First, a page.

Vera_ Tolba Jacket_lowres
Vera Longtoe Sheehan, co-curator of the exhibit Alnobak: Wearing Our Heritage, with her painted tolba (turtle) jacket. (Courtesy of Diane Stevens Photography)

WARNER – Next time you see a person wearing a denim jacket or beaded earrings or bracelet, you might do well to take a closer look.

“This is sort of everyday wear that Native people would wear now, and it includes some kinds of things that non-Native people would wear too, but there’s just something about it that shows their native identity,” said Nancy Jo Chabot, curator of the Mount Kearsarge Indian Museum in Warner.

The new exhibit at the museum, “Alnobak: Wearing Our Heritage”, documents the way in which garments and accessories that reflect Abenaki heritage have been – and still are – made and used to express Native identity, according to museum officials.

“You start to see that in little elements in modern clothing,” she said of the portion of the exhibit depicting the current era, “things that wouldn’t look out of place for any modern person walking down the road, but for a Native person have these very distinctively heavy Northeast design elements.

“That’s a crucial, important part of anything we do here at the museum: (showing) that Abenaki people are here, are living, and creating wonderful things. And this exhibit in particular is to show that the Abenaki people that were here, where we are on this land right now, are still here.”

Vera Longtoe Sheehan, an Abenaki teaching artist, activist and director of the Vermont Abenaki Artists Association, curated the exhibit with Eloise Beil of the Lake Champlain Maritime Museum. This exhibit was unique, Sheehan said, in that it is the first traveling exhibit about Abenaki culture co-curated by an Abenaki person and that has been accepted in mainstream galleries such as the Amy Tarrant Gallery at the Flynn Performing Arts Center in Burlington, Vt., in addition to museums.

Among other things, the exhibit aims to answer the questions of what it means to be an Abenaki person in the modern world. The exhibit, which is composed of artifact clothing as well as clothing representative of an early time made by contemporary local artists,is the product of a decade-long collaboration among Lake Champlain Maritime Museum and Vermont’s Abenaki artists, community members and tribal leaders.

Like all native tribes, Chabot said, the challenges of understanding their tradition and culture and then making that work in the modern world are huge.

“For Abenaki in particular,” she said, “because there was a time in the early part of the 20th century that being identified as Abenaki Indian was dangerous. Speaking your language was dangerous. So families made conscientious efforts to hide that identity.”

A 17th-century style buckskin dress by Melody Walker Brook, part of the new exhibit of Abenaki clothing traditions at the Mount Kearsarge Indian Museum. (Courtesy of Diane Stevens Photography)

What she’s talking about is the time period from 1931 to 1963, when the Abenaki among others were targets of a government-sanctioned sterilization program in New Hampshire and Vermont. Some Abenaki fled. The ones that stayed, hid in plain sight, requiringd them to abandon openly practicing traditions that could identify them as Abenaki. To this day, many tribal elders refuse to admit publically they are Abenaki. As a result, some people believe the Abenaki no longer exist and it is one of the reason the Abenaki – while recognized in Maine and Vermont – are not recognized federally or in New Hampshire. According to government documents the Abenaki can’t prove they’ve consistently existed as a tribe.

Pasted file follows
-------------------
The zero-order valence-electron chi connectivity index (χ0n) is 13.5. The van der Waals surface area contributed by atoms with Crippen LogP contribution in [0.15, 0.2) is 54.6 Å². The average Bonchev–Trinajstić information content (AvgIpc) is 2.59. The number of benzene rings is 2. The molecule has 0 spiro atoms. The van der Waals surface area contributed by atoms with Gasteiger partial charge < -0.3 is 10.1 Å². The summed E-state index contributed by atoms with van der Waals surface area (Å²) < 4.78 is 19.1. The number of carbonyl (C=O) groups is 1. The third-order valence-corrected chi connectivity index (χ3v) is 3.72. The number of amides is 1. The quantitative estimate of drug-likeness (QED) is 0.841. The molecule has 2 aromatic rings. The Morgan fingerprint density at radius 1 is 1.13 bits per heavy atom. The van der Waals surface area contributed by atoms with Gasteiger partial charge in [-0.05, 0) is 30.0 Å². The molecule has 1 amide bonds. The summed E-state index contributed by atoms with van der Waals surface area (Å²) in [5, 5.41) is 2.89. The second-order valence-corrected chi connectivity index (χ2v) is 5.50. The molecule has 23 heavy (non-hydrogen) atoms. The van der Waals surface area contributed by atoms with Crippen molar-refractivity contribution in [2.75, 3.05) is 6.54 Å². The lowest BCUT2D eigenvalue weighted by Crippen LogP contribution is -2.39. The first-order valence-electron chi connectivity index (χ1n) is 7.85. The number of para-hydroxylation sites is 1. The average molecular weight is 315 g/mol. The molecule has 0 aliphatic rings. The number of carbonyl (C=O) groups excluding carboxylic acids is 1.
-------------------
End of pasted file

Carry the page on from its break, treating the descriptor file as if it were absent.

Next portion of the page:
“Now we’re in a generation, two generations after that,” Chabot said. “And a lot of people know they have an Indian heritage that are from New Hampshire and Vermont and are in that very challenging place where they want to learn more and are starting to understand some things that their parents or grandparents would do that they wouldn’t have explained years ago.

“So people go about that in many different ways. This is sort of reclaiming their culture. This particular exhibit does that through clothing. . Finding ways to find those cultural threads is very important.”

“In addition to relaying the message that we are still here, the exhibit should show people that we know our history and still practice our culture,” said Longtoe Sheeham. “However, artists don’t need to choose between being a traditional or contemporary artist. Many of us practice both. For instance, I made the Tolba (turtle) Jean Jacket that was designed with traditional designs but I also made the twined woven dress that connects my family tradition to thousands of years of our history.”
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The Mount Kearsarge Indian Museum, Education and Cultural Center, 18 Highlawn Road, is open daily May 1 – Oct. 31, Monday – Saturday 10 a.m. – 5 p.m., Sunday noon – 5 p.m. In November, the museum is open on weekends from noon to 5 p.m.

The exhibit will be on view in Warner until Oct. 29 and then it will be moving to The Institute for American Indian Studies in Washington, Conn.

For more information, visit the museum’s Facebook page, visit www.indianmuseum.org, call 456-2600 or emailinfo@indianmuseum.org.

Read the full story on the Union Leader website